I use to be much much more ideologically against arms production, but honestly, seeing what's happening in Ukraine has given me some pause and caused me to reflect a lot. When a tyrant like Putin can amass a huge amount of weaponry and just decide to invade and impose a totalitarian dictatorship on a neighbouring country, and the only thing that has stopped him is a mass amount of better weaponry, it muddies the moral waters a bit.

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[-] june@lemmy.world 10 points 4 months ago

I don’t think it’s ethical. But if it’s take that job or lose my house? I’ll take the job until I can find something better.

[-] PoliticallyIncorrect@lemmy.world 10 points 4 months ago
[-] BananaTrifleViolin@lemmy.world 10 points 4 months ago

No. But people have different ideas of what's ethical and what's not.

If you ask in a pro military or Conservative space you'll probably be told "yes".

You'll have to decide for yourself whether you could live with working for such a company. Everyone needs to eat and if that's your best choice for work then it may not be such an easy choice.

[-] vampire@lemmy.world 10 points 4 months ago

I don't really think you need to worry about inanimate objects seeing as they haven't been made for good or evil specifically. On the other hand, if you write software that decides who lives or dies, you have a gigantic responsibility and the blood of any accident is on your hands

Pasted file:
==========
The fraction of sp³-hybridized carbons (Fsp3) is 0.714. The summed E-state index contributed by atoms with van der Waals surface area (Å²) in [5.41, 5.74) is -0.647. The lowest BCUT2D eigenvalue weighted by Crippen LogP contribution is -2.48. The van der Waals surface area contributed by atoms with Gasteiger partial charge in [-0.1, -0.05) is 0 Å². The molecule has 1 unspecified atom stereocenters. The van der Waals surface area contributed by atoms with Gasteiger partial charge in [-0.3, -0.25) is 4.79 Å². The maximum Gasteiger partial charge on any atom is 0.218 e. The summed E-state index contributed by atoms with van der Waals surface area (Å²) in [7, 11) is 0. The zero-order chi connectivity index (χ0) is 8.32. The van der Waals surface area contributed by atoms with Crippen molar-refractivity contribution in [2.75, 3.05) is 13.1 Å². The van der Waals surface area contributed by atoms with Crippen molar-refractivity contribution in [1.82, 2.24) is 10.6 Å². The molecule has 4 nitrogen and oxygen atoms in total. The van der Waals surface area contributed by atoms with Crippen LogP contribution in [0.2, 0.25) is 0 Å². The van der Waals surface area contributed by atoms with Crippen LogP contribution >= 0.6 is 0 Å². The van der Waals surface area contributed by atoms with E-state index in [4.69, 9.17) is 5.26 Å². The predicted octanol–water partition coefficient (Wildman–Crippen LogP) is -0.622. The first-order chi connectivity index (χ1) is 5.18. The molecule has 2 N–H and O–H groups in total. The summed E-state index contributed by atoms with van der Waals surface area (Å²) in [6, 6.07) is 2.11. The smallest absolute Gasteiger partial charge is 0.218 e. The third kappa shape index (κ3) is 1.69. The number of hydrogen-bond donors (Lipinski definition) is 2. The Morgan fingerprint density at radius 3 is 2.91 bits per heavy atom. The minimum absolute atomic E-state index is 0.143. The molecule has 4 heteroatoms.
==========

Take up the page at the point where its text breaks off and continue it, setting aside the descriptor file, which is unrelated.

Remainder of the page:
[-] Netrunner@programming.dev 10 points 4 months ago
[-] scoobford@lemmy.zip 10 points 4 months ago

I don't think so, mostly because those companies are some of the worst manipulators of our democracy.

In terms of actually helping to manufacture weapons, there are necessary and ethical uses for those weapons, and you as an individual cannot choose where they go. Not an issue IMO.

[-] Carol2852@discuss.tchncs.de 9 points 4 months ago

I started in defense, but I would now after 15+ years not do any work in defense or gambling or trading. It was a good experience for me though, taught me a lot, but I wouldn't do it again now.

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[-] Kolanaki@yiffit.net 8 points 4 months ago* (last edited 4 months ago)

If it's a choice then no I don't think it's ethical. If it's the only job you can get and you absolutely need it to survive or you're facing threat of war from another country that's a harder issue.